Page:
The Human League (Part 12)

Things went pretty much as expected with Anchor 44. They had tweaked the copy of Shawna’s program to give it more of a user-friendly interface, which would make it easier for presenting and training. Shawna loved it.


They presented a budget for the entire support program sales effort and marketing campaign. The entire cost for the first year of activity was close to six million. But they were more than amenable to a cost-sharing/profit-sharing split of 40/60. For their forty the Anchors would include development of all training materials, sales management, and installer/trainer training for the B to B market. For the consumer market, they would be responsible for training manuals and videos, sales management, customer helplines, and troubleshooting. They spent an hour on the nuts and bolts. After that, Ray emailed the contract to Angus Styles, who reviewed it immediately and then called Terry and told him he was good to go.

Half an hour later everybody was sitting around the big board table, drinking wine and talking. Both Terry and Shawna had to keep on reminding each other that this was really happening.


The next morning they woke up to the sound of waves crashing on the beach below their room at the Ashbury Ocean Club.

The Anchors wanted to put a presentation together for Shawna to leave with the Washington people, and so they found themselves with another couple of days to kill.

They drove down to Atlantic City and walked around in the casinos, fascinated by all the noise and music. They walked the famous boardwalk from end to end. And they ate a little too much. Two days later, while they were heading back to Ocean Grove, Shawna said. “I kept looking at all those people in the casinos, you know, especially the ones playing the slots. After a while, it started to feel like we were in a bad movie. The people all seemed like robots, pulling the crank on those machines hoping for….I don’t know, some kind of miracle.”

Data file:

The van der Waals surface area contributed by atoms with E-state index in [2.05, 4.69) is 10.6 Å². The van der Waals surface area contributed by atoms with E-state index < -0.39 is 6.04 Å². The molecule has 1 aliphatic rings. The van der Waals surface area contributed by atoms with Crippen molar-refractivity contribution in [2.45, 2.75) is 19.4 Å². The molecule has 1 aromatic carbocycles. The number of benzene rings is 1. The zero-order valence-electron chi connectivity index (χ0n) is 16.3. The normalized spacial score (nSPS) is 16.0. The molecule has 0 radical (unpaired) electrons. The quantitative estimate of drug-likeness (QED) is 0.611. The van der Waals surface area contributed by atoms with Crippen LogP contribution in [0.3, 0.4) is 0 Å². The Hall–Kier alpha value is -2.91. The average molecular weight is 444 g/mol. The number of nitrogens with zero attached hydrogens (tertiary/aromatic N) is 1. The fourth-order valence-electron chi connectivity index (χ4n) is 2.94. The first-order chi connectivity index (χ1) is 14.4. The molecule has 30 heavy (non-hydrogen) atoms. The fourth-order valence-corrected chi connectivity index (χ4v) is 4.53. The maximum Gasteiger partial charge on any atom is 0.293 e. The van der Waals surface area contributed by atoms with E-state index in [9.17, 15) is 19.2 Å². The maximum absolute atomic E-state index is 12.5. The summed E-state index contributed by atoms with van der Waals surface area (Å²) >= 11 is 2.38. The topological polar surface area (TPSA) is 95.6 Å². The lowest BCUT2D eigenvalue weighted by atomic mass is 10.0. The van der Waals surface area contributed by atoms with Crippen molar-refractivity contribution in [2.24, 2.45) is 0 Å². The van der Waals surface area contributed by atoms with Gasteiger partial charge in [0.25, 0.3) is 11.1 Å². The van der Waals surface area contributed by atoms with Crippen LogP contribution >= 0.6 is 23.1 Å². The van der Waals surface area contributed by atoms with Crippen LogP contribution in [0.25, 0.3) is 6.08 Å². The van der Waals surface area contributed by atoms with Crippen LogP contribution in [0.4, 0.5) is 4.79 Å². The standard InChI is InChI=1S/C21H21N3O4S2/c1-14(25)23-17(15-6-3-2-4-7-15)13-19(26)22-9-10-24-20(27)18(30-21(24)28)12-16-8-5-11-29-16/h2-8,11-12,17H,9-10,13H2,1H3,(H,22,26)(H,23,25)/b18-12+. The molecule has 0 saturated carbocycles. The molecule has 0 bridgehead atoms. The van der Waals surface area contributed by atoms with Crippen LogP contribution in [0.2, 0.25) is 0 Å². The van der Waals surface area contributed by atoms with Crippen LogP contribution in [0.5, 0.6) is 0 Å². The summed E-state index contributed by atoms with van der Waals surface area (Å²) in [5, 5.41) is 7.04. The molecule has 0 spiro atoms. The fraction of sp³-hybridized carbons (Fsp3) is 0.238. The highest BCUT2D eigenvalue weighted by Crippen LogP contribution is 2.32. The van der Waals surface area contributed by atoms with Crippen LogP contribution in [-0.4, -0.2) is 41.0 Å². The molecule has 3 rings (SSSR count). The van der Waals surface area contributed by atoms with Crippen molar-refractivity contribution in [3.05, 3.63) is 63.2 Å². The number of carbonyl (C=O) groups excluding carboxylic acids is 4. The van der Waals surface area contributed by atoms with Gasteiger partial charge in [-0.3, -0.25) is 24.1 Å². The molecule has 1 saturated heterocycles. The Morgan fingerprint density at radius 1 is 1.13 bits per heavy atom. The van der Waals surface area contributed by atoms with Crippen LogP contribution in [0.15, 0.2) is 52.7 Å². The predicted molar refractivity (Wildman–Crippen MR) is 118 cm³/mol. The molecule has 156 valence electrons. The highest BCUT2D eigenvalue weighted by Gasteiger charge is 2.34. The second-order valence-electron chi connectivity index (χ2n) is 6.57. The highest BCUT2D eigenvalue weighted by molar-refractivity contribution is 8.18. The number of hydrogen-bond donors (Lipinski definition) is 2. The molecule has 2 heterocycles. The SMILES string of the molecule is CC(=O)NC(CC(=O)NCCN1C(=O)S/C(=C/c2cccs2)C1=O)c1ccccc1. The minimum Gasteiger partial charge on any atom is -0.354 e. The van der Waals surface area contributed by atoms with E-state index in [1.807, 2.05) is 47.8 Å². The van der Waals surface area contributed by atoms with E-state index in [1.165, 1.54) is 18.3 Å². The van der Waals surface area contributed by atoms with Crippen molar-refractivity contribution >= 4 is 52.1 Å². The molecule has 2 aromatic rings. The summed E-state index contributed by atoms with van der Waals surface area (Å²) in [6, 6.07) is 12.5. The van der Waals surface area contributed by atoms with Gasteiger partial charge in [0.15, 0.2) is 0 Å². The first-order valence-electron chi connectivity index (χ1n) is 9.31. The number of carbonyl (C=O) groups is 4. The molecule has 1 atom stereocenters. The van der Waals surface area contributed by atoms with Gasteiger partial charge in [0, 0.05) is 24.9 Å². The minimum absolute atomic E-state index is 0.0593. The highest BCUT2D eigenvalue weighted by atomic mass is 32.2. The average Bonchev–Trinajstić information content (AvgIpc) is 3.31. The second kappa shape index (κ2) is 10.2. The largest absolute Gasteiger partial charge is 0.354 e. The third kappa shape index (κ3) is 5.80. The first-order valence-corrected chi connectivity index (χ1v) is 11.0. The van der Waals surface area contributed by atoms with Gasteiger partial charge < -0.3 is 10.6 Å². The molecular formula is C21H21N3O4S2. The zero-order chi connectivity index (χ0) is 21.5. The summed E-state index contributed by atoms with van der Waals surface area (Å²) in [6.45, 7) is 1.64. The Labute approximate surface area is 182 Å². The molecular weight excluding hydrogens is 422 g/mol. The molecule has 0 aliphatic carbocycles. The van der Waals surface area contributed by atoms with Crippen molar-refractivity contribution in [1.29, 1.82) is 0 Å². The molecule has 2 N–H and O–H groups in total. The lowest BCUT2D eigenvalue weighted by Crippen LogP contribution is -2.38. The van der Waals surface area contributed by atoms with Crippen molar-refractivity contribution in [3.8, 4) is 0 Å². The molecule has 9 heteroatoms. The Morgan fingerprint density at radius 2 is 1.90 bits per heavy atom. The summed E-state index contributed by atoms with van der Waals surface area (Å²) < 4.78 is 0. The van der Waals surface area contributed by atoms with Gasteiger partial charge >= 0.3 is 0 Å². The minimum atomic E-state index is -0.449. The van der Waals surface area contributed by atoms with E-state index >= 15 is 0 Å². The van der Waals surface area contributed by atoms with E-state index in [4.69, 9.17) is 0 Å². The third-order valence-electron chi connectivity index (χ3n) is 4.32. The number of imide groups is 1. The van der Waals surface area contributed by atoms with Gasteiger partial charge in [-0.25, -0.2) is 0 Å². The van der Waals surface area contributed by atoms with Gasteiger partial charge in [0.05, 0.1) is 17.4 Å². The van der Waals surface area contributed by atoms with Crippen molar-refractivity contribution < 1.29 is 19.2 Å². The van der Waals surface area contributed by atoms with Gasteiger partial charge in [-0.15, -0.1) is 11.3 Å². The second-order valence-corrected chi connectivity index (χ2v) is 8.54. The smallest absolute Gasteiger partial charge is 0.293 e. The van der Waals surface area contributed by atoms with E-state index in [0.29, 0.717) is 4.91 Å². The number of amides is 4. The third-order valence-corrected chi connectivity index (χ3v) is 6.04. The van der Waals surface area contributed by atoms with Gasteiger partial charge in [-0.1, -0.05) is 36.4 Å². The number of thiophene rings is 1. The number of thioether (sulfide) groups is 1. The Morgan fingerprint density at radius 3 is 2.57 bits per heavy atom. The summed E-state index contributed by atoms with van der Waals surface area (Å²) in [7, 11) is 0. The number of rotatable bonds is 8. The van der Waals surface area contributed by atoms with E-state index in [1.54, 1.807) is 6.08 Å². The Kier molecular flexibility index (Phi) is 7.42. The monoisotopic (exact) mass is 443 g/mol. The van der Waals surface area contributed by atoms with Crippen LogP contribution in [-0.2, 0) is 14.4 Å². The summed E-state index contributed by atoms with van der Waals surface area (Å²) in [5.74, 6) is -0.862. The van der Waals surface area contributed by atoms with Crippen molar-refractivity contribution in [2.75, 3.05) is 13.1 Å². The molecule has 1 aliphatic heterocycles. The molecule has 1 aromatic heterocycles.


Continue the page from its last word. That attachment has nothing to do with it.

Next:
Terry looked over at her. “In a way, that’s the beauty and the curse of this country. They sell you on the dream. They get you to go after it for all you’re worth. And then they just keep moving the goal line.”

“Yeah,” Shawna said and then leaned back in her seat and just watched the ocean.


Two days later they were sitting in a meeting room in the Capital with the six members of the Committee for Cyber Safety. It was headed by a young Congressman named Tom Wheeler from Indiana.

Shawna hooked up her laptop to the projector and began taking the Committee through the program, slowly and methodically. She stuck closely to the script that she had worked out with Damon Drake. As she rolled through the presentation she was buoyed by the attention that everyone was paying.

When she was finished. She simply sat down and shut off the projection.

Then Terry spoke. “We have a partnership with a group called Anchor 44 up in New Jersey. They will be handling the B-to-B testing. In fact, they are actually implementing this with a couple of the larger companies they work with. So we will get a lot of good learning from that. They are also fine-tuning and creating versions of an app that we will be selling through the Apple app store, the Microsoft Store, The Chrome web store, Softronic, Ninite, FileHippo and a number of others.